Wednesday, March 7, 2012

Not So eDiscovery e-Discovery Rules

Good Morning All,

As of late, I have been taking a keen interest in the development and nascent proliferation of eDiscovery "pilot programs" and other similar efforts, usually by courts, to standardize eDiscovery. So, when I saw an article put out by Thomson Reuters entitled "New York Implements new mandatory e-discovery rules" I was quite intrigued. However, upon reading the article I was quite disappointed and even shocked.

It turns out the article is all about New York state courts mandating that documents and pleadings in certain cases be filed with the court electronically. While I certainly applaud the courts of New York for their effort to go paperless, and Thomson Reuters for covering the topic, this is not an article about eDiscovery, regardless of what the title says.

Thomson Reuters' confusion did drive home a point for me. In this age of eDiscovery certifications, judges endorsing computer-assisted coding, and social media, a large part of the legal community, and an even greater portion of the community at large, have no idea what eDiscovery is, let alone utilize it.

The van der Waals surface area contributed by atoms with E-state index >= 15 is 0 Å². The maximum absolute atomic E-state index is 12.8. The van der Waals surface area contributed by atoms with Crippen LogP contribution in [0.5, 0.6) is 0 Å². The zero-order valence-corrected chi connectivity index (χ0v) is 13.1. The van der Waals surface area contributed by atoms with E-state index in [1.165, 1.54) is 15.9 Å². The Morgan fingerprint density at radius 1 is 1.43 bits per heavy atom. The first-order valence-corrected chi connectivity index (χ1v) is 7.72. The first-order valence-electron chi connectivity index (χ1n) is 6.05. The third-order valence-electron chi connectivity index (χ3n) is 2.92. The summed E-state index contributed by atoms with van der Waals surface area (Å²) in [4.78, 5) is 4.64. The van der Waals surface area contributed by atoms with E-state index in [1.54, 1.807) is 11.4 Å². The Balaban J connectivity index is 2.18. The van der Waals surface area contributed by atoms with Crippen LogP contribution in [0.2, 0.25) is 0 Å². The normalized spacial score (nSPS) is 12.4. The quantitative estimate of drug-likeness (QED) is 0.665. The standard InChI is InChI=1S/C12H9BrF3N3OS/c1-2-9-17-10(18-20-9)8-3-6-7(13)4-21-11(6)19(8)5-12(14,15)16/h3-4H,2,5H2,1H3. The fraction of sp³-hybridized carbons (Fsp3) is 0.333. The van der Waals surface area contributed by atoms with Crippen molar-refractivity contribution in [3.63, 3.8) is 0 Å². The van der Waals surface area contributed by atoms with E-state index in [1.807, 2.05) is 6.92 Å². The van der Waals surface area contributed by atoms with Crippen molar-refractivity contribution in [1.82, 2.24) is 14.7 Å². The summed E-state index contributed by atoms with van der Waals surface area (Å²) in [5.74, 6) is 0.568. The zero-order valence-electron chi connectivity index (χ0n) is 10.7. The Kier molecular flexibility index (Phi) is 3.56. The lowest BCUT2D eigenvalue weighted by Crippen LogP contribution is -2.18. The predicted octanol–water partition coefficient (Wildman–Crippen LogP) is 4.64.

While Judge Peck and others like him press forward at the forefront of the field, many practitioners have never used an electronic document review platform, still insist on reviewing documents in hard copy, or cling to any number of other antiquated discovery methods. The fact that Thomson Reuters, a respected news agency, could so easily misuse the term simply emphasizes this point; while the field of eDiscovery is making great strides and pushing forward, there are still many who do not know the basics and need to be educated. If we can somehow educate the majority of legal practitioners about eDiscovery, that, in my mind, may be a far greater and broader reaching achievement than computer-assisted coding currently is.

How will this be achieved? My answer is through those of us in the eDiscovery industry working to educate and initiate others. It will take time, but I am confident it can be done. So, I encourage all of you to take on that task, and the next time one of your colleagues asks for all the documents to be printed and put in a bankers box, take a moment to let them in on the secret that is eDiscovery.

If you would like to read the entire Thomson Reuters article please use this link:


  1. I am absolutely in LOVE with your blog! Again another informative post. Electronic discovery process

  2. I am glad you find the blog informative. Thank you for the comment.